Wednesday, May 21, 2014

Dart 1.4 Brings Deep Visibility to Run Applications



It’s much easier to improve something if you can measure it. With Dart SDK 1.4, we are announcing Observatory: a comprehensive set of tools for understanding, measuring, and improving your Dart code.

As the documentation explains:
Observatory allows you to peek inside a running Dart virtual machine (VM) on demand and provides live, immediate reporting of data. You can use it to browse most aspects of an application.

Dart Observatory Screen Shot
The Observatory provides information on garbage collection, the instance count for all in-memory objects by their type, line-by-line code coverage, and even evaluation of arbitrary expressions. It will continue to evolve and improve in future releases. Take a look at the documentation and let us know if you have issues or suggestions.

Dart 1.4 also includes a number of other fixes, additions and improvements, including:
  • The dartanalyzer command line tool is now 100% Dart and runs without Java. Using dartanalyzer directly or via other tools requires only the Dart VM. 
  • File I/O is much faster, especially when accessing large files. 
  • We’ve added experimental support – Linux-only at the moment – for sharing network sockets across isolates
For a the complete summary of changes, read the release notes.

You can download Dart 1.4 from the Download Dart page. If you are running the Dart Editor, you can update by checking "About Dart Editor". Check out the Dart support page for information on getting help, filing issues, contributing to the project.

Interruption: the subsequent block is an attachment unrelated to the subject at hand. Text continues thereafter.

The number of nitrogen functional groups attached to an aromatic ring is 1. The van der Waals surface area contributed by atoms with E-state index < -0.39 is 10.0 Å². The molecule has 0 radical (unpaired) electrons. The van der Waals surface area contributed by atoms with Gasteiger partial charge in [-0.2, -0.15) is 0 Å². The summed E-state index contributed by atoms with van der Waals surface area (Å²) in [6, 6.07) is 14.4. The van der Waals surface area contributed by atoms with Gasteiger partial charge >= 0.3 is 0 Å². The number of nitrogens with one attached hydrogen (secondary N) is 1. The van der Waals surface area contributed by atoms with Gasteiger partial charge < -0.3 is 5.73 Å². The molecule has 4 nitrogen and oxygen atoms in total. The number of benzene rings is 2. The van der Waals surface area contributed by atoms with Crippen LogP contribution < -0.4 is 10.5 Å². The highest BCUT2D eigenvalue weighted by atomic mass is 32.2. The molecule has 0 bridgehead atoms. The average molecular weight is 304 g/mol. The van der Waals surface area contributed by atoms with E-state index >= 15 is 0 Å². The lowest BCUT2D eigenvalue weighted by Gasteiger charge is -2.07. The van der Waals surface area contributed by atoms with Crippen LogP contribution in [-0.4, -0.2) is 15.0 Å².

Thursday, May 8, 2014

Dart support for Internet Explorer

Dart v1.5, scheduled for late June, will be the last Dart release to support Internet Explorer 9. Dart will continue to support the latest releases of Firefox, Chrome, and Safari, as well as the two most recent releases of Internet Explorer – currently IE10 & IE11.

The factors we considered:

  • Most measures show IE9 usage is less than half of IE10 and IE11 combined.
  • The same measures often show IE9 usage trailing IE8.
  • A number of Google properties, including Google Apps, have ended support for IE9.
  • The Polymer project limits support to IE10+.

While we regret the impact to developers who would like to continue to support IE9, we are excited about the improvements this change will allow. For example, releases after Dart v1.5 will be able to use typed arrays across all of our libraries. Typed arrays are a web API for efficient access to raw binary data. Expanded use will help simplify and optimize the Dart SDK and enable developers to build faster and better experiences.

Please post on our discussion group if you have questions about our browser support policy or about our plans for typed arrays.